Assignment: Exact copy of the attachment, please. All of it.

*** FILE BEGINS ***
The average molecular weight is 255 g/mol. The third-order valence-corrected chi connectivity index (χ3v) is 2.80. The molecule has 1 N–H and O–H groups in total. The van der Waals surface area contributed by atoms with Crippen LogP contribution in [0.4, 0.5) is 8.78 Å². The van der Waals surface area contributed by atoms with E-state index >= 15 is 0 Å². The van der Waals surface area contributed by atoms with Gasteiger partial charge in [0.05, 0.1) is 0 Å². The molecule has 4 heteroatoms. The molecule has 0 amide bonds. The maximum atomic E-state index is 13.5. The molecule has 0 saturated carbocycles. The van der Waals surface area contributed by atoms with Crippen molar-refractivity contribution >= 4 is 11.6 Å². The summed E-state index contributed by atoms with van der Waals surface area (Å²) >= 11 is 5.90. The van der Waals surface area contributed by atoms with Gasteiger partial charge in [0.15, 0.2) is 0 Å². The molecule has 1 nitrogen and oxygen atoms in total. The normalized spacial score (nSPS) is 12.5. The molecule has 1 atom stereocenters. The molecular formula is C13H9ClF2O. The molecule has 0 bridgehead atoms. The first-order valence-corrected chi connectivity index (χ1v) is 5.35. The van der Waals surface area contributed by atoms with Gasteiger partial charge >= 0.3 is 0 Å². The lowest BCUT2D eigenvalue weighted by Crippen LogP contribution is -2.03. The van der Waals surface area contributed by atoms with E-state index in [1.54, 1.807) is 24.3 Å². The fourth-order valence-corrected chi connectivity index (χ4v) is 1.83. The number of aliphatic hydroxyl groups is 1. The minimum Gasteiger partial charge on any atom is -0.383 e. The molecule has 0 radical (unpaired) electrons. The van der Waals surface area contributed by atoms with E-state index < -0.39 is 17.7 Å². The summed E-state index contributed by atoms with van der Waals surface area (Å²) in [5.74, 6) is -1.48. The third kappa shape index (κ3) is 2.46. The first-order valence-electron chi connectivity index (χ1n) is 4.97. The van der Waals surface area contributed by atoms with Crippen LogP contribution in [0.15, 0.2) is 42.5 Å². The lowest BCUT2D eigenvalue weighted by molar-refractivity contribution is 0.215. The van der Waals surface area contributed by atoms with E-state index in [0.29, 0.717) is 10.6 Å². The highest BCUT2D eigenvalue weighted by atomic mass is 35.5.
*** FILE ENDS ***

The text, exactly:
The average molecular weight is 255 g/mol. The third-order valence-corrected chi connectivity index (χ3v) is 2.80. The molecule has 1 N–H and O–H groups in total. The van der Waals surface area contributed by atoms with Crippen LogP contribution in [0.4, 0.5) is 8.78 Å². The van der Waals surface area contributed by atoms with E-state index >= 15 is 0 Å². The van der Waals surface area contributed by atoms with Gasteiger partial charge in [0.05, 0.1) is 0 Å². The molecule has 4 heteroatoms. The molecule has 0 amide bonds. The maximum atomic E-state index is 13.5. The molecule has 0 saturated carbocycles. The van der Waals surface area contributed by atoms with Crippen molar-refractivity contribution >= 4 is 11.6 Å². The summed E-state index contributed by atoms with van der Waals surface area (Å²) >= 11 is 5.90. The van der Waals surface area contributed by atoms with Gasteiger partial charge in [0.15, 0.2) is 0 Å². The molecule has 1 nitrogen and oxygen atoms in total. The normalized spacial score (nSPS) is 12.5. The molecule has 1 atom stereocenters. The molecular formula is C13H9ClF2O. The molecule has 0 bridgehead atoms. The first-order valence-corrected chi connectivity index (χ1v) is 5.35. The van der Waals surface area contributed by atoms with Gasteiger partial charge >= 0.3 is 0 Å². The lowest BCUT2D eigenvalue weighted by Crippen LogP contribution is -2.03. The van der Waals surface area contributed by atoms with E-state index in [1.54, 1.807) is 24.3 Å². The fourth-order valence-corrected chi connectivity index (χ4v) is 1.83. The number of aliphatic hydroxyl groups is 1. The minimum Gasteiger partial charge on any atom is -0.383 e. The molecule has 0 radical (unpaired) electrons. The van der Waals surface area contributed by atoms with E-state index < -0.39 is 17.7 Å². The summed E-state index contributed by atoms with van der Waals surface area (Å²) in [5.74, 6) is -1.48. The third kappa shape index (κ3) is 2.46. The first-order valence-electron chi connectivity index (χ1n) is 4.97. The van der Waals surface area contributed by atoms with Crippen LogP contribution in [0.15, 0.2) is 42.5 Å². The lowest BCUT2D eigenvalue weighted by molar-refractivity contribution is 0.215. The van der Waals surface area contributed by atoms with E-state index in [0.29, 0.717) is 10.6 Å². The highest BCUT2D eigenvalue weighted by atomic mass is 35.5.